top of page

We are Back to School!

Updated: Dec 6, 2023

Remembering what it means to study hard, but this time, moved by a mission that touches our heart

Picture with pirates at school; Katje: our "garden ship"; study time in the library.


One month and a half ago we arrived in Enkhuizen, a small and very picturesque city in the Netherlands. We left Brazil and ended up here with a great mission: to study in the Enkhuizer Zeevaartschool (Enkhuizer Nautical College). Why? To prepare ourselves for the next step of our dream, being able to sail the world and offer our unique transformative experiences abord tallships.


Enkhuizen and its traditional flat bottomed ships (we live in one of those now)


We are students of the KZV course, the "Kleine Zeilvaart", which in dutch means: "Small Sailing". But honestly, from what I have experienced so far, there is nothing really "small" about this. They also offer the "big" course, called GZV ("Grote Zeivaart"), which is the second and highest step, for the ones willing to become Chief Mates or Master of big sailing vessels with no limitations. But let`s talk about our small-big course.


We found out about this school a few months ago, right after we sold our boat Mintaka. We tell this story on another blog post. When we applied for the KZV, we didn`t really know where we getting ourselves into. We were mainly being moved by our dream.


Sometimes it is good to take spontaneous decisions, that completely change the course of your life.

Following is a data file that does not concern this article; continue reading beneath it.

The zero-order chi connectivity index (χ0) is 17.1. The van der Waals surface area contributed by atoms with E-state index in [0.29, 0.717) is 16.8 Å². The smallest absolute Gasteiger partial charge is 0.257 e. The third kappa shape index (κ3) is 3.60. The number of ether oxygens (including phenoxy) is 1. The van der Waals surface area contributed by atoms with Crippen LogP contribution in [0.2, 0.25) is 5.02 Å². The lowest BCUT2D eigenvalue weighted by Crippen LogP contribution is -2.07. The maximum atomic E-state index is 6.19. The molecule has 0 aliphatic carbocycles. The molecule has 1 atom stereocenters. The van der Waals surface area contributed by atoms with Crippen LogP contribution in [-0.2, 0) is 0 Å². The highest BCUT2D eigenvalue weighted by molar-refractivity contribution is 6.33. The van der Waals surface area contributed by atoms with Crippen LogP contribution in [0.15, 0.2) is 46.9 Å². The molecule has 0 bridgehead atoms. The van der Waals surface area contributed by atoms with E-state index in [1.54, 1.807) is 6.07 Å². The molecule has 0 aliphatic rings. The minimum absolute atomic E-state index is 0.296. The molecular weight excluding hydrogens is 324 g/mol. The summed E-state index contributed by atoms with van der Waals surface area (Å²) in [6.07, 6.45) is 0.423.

I guess if someone had told us how much we would have to study, I am not sure if we would have come here. Christof and I love learning new things, but don`t particularly like studying in the traditional way.


For both of us, it had been very long since we last sat at a "normal school desk".


Check out how it looks like:

Our first day at our sailing school


The first time I entered that classroom on the 7th of October at 8am, I really felt like a little child coming to school for the first time. That same adrenaline of starting something new, the curiosity of making new friends, the excitement of learning new things, the little nervousness of being in a new place.


I feel very grateful to be here.


By now, we already had more than one month of school and honestly, it has been more intense than my four years of University. The study load is quite intense and demanding. But the difference this time is that I actually enjoy studying:


Mainly because I see a purpose in what I am doing.

I remember the first day of school, when the director advised us: "During your studies, always remind yourself of your goal. Why are you here? This is what will keep you committed and motivated to keep on moving and studying".


I can smell the ocean breeze. I can feel the waves touching the hull of our ship. I can hear the sound of the pressure pot cooking beans in our galley, while crossing the Atlantic. I can see us soon entering Brazilian waters, about to sail up the Amazon River to start our first expedition to learn with traditional indigenous tribes.

This is just one version of our dream. Of the reason why we are here. The dream of creating a radical learning space aboard tallships to practice and share a culture based on love.


I inhale deeply and come back to the present moment.


I look around this so-called Zeevaartschool and feel privileged.

This school was founded in 1978 and is supposed to be the best (maybe even the only) school in the world for traditional sailing. We are like in the "Harvard of the Seas". I prefer to call it "The School for Modern Pirates". The good pirates, of course - like you and me.


With the KZV proof of proficiency, depending on time spent at sea and a medical test, we are entitled to a Certificate of Competence for:

  • Captain of Commercial Sailing Vessels <500 tonnes (limited sailing area)

  • (Chief) officer sailing vessels <500 tonnes (unlimited area)

The subjects grade for the "Kleine Zeilvaart" is: